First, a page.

A zillion years later, when all the cups have been painted and are good and frozen solid, you're going to paint a second layer. Now this is critical, make sure your chocolate is only warm. Because if you try to apply hot melted chocolate to frozen chocolate, well guess what happens. Your painstakingly formed chocolate cups will just melt and crumble in on themselves. And you'll get mad and throw the pan. And then you'll have to scrape chocolate off your walls and start again because you already bragged to your friends that you're making these fancy little desserts and you have to come through now, even if it is 2 am.
So anyway, get a second coat on there and pay attention to the edges. You want those pleats to be nice and solid because they're going to be the first thing to fall apart when you go to peel off the paper. After they've been re-frozen, you're going to embark on the stressful adventure of releasing them from their safe little paper homes. I have no tips to offer here. Just find the thickest spot in the chocolate and start peeling. Obviously you want to try to get it all in one piece so you don't have little fingertip scars all over the outside of the cup. Now stack them as carefully as you can and keep them in the freezer in tupperware until you're ready to use them. Be sure to threaten your family with bodily harm if they even touch this container or plop a frozen pizza down on top of them.
Whew. Glad that part is over.
Before you put the mousse filling in, you'll need a layer of raspberry sauce. I didn't want mine to be the consistency of jam, so I simmered some raspberry jam and a cube of butter until it was thin. Obviously you'll want this to be cool before you spoon it into your precious chocolate cups.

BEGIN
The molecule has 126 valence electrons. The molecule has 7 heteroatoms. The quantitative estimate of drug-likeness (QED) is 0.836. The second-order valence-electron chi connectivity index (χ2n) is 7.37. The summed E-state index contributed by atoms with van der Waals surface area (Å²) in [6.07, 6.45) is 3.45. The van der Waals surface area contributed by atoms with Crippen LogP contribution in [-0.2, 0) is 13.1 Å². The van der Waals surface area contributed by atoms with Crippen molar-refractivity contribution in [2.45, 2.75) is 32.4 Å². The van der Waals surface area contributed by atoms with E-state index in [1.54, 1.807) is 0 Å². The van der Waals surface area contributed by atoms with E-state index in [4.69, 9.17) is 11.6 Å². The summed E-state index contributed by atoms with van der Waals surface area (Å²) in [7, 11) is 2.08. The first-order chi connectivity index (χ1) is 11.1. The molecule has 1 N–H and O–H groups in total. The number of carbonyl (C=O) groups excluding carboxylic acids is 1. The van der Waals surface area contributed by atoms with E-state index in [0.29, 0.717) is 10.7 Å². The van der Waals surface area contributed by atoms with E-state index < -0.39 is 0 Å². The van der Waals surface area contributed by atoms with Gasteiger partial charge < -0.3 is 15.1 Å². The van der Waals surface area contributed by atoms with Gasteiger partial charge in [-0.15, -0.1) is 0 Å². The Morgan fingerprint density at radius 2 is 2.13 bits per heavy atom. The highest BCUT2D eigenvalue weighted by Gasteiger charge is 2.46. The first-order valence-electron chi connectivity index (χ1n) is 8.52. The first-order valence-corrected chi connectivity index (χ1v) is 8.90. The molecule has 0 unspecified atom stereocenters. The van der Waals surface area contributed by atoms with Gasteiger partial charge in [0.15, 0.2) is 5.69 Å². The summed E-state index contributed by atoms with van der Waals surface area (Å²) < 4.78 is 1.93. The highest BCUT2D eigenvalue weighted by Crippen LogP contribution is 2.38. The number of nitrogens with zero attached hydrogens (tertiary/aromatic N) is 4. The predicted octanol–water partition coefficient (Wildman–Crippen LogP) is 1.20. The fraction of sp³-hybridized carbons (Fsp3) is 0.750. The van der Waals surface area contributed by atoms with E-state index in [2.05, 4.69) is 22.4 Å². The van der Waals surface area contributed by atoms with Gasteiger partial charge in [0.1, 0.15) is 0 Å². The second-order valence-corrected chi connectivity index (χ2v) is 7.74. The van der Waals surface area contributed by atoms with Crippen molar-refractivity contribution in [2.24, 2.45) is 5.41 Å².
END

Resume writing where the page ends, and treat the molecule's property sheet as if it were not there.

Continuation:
Now make your filling. Before you start, put your mixing bowl in the freezer. NOT on top of, or anywhere near, your chocolate cups.
Melt about 3 ounces of white chocolate (or a couple handfuls of white chocolate chips.) Put it in the fridge to cool while you whip one cup of heavy cream. Just before it gets to the stiff peaks stage, drizzle the white chocolate in and add a splash of almond flavoring. I went through three batches of this before I got the timing just right. (And the first 2 times I mixed whipping cream in with the chocolate before melting like the original recipe called for. This doesn't work so well.) Once the white chocolate is in, keep a very close eye on the cream because just ONE second of over-whipping will turn it into a jiggly, oily, disgusting mess.
Now pipe the filling into the chocolate/raspberry cups. Make it pretty. Then plop a raspberry on top. Ta-da!
Sorry I don't have step-by-step photos of this painful process. Hopefully you understand.